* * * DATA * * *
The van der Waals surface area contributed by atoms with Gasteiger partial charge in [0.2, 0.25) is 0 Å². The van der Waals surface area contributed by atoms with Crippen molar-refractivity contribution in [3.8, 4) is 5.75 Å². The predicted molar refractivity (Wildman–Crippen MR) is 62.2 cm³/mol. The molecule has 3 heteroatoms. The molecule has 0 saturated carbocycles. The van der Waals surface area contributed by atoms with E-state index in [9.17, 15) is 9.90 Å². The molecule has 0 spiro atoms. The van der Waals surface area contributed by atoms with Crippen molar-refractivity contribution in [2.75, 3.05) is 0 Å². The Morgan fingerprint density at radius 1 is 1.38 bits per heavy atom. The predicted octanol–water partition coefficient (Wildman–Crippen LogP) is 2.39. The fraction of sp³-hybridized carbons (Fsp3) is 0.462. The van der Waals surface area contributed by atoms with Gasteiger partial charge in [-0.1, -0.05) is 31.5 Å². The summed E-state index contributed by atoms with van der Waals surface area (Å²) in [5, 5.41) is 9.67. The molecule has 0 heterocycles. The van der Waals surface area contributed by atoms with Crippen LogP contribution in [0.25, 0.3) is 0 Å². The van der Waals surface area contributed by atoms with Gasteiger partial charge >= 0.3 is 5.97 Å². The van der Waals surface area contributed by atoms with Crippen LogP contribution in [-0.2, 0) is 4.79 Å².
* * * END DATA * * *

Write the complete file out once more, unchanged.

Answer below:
The van der Waals surface area contributed by atoms with Gasteiger partial charge in [0.2, 0.25) is 0 Å². The van der Waals surface area contributed by atoms with Crippen molar-refractivity contribution in [3.8, 4) is 5.75 Å². The predicted molar refractivity (Wildman–Crippen MR) is 62.2 cm³/mol. The molecule has 3 heteroatoms. The molecule has 0 saturated carbocycles. The van der Waals surface area contributed by atoms with E-state index in [9.17, 15) is 9.90 Å². The molecule has 0 spiro atoms. The van der Waals surface area contributed by atoms with Crippen molar-refractivity contribution in [2.75, 3.05) is 0 Å². The Morgan fingerprint density at radius 1 is 1.38 bits per heavy atom. The predicted octanol–water partition coefficient (Wildman–Crippen LogP) is 2.39. The fraction of sp³-hybridized carbons (Fsp3) is 0.462. The van der Waals surface area contributed by atoms with Gasteiger partial charge in [-0.1, -0.05) is 31.5 Å². The summed E-state index contributed by atoms with van der Waals surface area (Å²) in [5, 5.41) is 9.67. The molecule has 0 heterocycles. The van der Waals surface area contributed by atoms with Crippen LogP contribution in [0.25, 0.3) is 0 Å². The van der Waals surface area contributed by atoms with Gasteiger partial charge >= 0.3 is 5.97 Å². The van der Waals surface area contributed by atoms with Crippen LogP contribution in [-0.2, 0) is 4.79 Å².